I feel alive!
I am pedaling pushing my bike up a crazy steep hill. And what else would I choose to be doing with my life at this moment?
This, I choose. This beautiful, perfect day in the Tushar mountains.
Sorry for getting tears of joy all over you.
Of course, my unadulterated joy tarnishes slightly by the end of the race, and facing the prospect of climbing this last hill, I would rather have my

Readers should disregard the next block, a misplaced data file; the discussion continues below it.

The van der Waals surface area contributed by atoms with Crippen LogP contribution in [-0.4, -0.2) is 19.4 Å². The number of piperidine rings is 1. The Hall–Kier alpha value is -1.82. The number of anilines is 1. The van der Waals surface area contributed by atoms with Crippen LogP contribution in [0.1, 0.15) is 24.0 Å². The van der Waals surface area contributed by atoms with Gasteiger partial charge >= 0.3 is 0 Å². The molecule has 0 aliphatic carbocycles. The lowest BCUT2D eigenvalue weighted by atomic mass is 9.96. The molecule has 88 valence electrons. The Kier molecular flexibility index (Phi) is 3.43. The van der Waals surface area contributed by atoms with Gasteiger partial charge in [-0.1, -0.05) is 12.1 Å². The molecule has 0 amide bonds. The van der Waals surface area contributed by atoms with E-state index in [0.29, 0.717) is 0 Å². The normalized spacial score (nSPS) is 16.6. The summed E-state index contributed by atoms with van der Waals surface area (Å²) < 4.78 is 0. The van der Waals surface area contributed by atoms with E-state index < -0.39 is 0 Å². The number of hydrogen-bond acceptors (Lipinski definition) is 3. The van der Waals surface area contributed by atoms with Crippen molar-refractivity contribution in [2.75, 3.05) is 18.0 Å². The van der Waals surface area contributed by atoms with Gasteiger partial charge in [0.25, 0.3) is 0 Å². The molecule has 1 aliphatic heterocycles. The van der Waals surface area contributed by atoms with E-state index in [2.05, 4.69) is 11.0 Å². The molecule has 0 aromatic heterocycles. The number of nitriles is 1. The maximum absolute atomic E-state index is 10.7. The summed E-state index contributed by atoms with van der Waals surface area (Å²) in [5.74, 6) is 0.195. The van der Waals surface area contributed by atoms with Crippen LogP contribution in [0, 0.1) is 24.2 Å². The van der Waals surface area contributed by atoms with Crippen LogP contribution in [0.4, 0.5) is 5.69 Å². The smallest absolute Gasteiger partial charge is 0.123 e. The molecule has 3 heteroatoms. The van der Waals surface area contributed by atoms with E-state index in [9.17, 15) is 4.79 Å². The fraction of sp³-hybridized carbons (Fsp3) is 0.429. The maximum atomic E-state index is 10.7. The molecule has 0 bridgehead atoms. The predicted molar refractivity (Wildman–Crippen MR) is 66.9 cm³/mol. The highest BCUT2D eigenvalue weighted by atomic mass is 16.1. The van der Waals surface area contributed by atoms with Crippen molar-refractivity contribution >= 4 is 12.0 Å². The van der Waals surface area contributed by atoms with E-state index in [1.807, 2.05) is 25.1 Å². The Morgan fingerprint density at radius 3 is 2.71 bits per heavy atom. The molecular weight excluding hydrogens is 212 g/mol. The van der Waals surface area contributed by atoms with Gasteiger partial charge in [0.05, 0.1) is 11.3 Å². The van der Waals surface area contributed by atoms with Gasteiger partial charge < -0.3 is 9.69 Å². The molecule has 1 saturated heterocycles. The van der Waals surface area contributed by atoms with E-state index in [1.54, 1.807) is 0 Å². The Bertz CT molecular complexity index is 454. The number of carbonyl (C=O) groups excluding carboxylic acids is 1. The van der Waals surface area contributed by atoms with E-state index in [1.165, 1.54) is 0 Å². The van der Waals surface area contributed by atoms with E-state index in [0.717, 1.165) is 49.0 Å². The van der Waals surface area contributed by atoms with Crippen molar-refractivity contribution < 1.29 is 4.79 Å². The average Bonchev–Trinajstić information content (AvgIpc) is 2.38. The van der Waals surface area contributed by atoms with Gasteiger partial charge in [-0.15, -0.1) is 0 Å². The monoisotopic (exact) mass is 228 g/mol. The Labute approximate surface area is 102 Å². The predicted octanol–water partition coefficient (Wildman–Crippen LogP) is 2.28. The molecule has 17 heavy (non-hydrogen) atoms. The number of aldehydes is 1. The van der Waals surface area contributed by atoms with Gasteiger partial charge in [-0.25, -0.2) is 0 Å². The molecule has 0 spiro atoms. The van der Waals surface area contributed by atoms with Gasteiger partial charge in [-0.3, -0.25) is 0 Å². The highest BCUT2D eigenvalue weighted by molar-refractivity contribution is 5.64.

brains ripped out by a plastic fork. But somehow I stay on my bike, and the brutal, lung-busting misery is eventually replaced by the elation of seeing Kenny cheering for me at the top of the climb. My conscious thoughts dissolve as I approach the finish, the announcer helping me across the line with a supportive push.
Jaw ache from smiling too much is a good thing.
As pre-race anxiety is replaced by post-race bliss, I now feel much more confident about my ability to single speed Leadville in four weeks. Four … weeks …
I wonder what gear I should run.
Oh, dear lord, what gear?